illustration of a small multiethnic group of women and men workers standing in solidarity along a sidewalk in front of an office building with one person holding a sign saying "End Tax Cuts for Union Busting!"

Labor groups push to end tax breaks for union-busting

New federal legislation would prevent companies from getting a tax break for engaging in what are often illegal union-busting tactics.

Labor groups say companies spend millions of dollars on hired consultants who threaten workers with termination for exercising their right to unionize, then claim the cost of those consultants as a standard business tax write-off.

Elena Lopez, senior legislative specialist for the Communications Workers of America, said as workers are organizing for better wages and working conditions, taxpayers are subsidizing the efforts to stop them.

“Companies are actively breaking the law,” Lopez asserted. “And they’re being rewarded for breaking the law.”

Lopez pointed out workers do not get a tax break for their union dues, and companies’ anti-union campaigns should also be classified as non-tax-deductible, the same as lobbying or corporate political speech.

Labor advocates say the legislation to change the tax code builds on the public’s growing approval of unions, now at a 50-year high.

Steve Striffler, director of the Labor Resource Center at the University of Massachusetts-Boston, said the pandemic highlighted the struggles of many essential workers and the country’s extreme income inequality.

“I think working people realized how exposed they were — often how little employers seemed to care about their safety, and their general well-being — as workplaces shut down,” Striffler observed. “In other cases, the work itself became sort-of very dangerous.”

Striffler added efforts to organize workers at various Starbucks and Trader Joe’s locations in Massachusetts are part of the nationwide trend in union growth. Changing the tax code would not alleviate all the challenges to workers, he said, but could help level the playing field.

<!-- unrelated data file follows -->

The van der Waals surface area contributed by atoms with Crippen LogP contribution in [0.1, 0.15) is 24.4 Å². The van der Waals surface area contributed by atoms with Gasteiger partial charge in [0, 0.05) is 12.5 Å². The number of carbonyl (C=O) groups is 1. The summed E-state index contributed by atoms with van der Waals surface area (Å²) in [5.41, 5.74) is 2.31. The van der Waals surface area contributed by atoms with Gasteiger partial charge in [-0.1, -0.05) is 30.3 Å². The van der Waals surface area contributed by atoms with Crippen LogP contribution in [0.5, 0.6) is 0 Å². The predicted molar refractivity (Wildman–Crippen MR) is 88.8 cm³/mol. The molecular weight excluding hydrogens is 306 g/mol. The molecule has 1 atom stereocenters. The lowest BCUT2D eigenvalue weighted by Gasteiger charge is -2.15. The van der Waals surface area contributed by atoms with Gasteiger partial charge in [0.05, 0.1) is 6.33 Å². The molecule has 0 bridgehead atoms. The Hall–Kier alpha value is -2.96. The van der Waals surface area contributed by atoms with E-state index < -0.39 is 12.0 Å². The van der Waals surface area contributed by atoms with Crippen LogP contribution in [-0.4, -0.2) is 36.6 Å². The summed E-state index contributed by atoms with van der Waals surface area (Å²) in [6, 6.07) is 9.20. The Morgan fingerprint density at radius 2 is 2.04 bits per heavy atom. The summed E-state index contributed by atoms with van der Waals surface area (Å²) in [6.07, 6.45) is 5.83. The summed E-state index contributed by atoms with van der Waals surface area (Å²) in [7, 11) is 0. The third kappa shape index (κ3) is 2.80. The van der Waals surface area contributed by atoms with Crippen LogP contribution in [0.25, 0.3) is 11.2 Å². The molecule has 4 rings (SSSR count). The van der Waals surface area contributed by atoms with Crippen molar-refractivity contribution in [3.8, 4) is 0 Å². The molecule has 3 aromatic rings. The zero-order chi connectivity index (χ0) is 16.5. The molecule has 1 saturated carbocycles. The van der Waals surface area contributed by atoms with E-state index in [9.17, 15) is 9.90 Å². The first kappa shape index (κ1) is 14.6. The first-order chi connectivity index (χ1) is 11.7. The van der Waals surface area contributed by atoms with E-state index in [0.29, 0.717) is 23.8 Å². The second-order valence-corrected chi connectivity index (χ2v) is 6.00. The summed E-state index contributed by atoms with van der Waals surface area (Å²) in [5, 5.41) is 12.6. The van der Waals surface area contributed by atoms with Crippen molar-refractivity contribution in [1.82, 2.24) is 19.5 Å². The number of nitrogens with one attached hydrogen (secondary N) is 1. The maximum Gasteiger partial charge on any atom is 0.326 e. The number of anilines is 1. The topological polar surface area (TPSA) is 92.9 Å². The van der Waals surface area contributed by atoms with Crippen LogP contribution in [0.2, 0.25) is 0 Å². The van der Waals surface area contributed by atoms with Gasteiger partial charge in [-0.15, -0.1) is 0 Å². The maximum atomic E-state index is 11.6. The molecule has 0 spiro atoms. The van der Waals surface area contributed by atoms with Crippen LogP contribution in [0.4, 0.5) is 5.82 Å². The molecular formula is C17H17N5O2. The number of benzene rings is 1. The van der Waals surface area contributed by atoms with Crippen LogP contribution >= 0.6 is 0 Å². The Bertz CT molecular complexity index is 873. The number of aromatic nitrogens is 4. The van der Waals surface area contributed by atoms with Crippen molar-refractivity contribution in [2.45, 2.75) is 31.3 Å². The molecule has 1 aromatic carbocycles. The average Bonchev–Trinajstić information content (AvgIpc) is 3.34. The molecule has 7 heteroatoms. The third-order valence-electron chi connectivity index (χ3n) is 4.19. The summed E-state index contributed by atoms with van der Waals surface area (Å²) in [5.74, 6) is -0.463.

by Kathryn Carley, Commonwealth News Service

Kathryn Carley began her career in community radio, and is happy to be back, covering the New England region for Public News Service. Getting her start at KFAI in Minneapolis, Carley graduated from the University of Minnesota and then worked as a reporter for Minnesota Public Radio, focusing on energy and agriculture. Moving to Washington, D.C., she filed stories for The Pacifica Network News and The Pacifica Report. Later, Carley worked as News Host for New York Public Radio, WNYC as well as Co-Anchor for Newsweek’s long running radio program, Newsweek on Air. Carley also served as News Anchor for New York Times Radio. She now lives near Boston, MA.

Languages Spoken: English

Topic Expertise: education, environment, nuclear energy

Local Expertise: Massachusetts, Rhode Island, New Hampshire, Maine, New York City, Wisconsin, Minnesota

Demographic Expertise: public schools, families, children, nutrition

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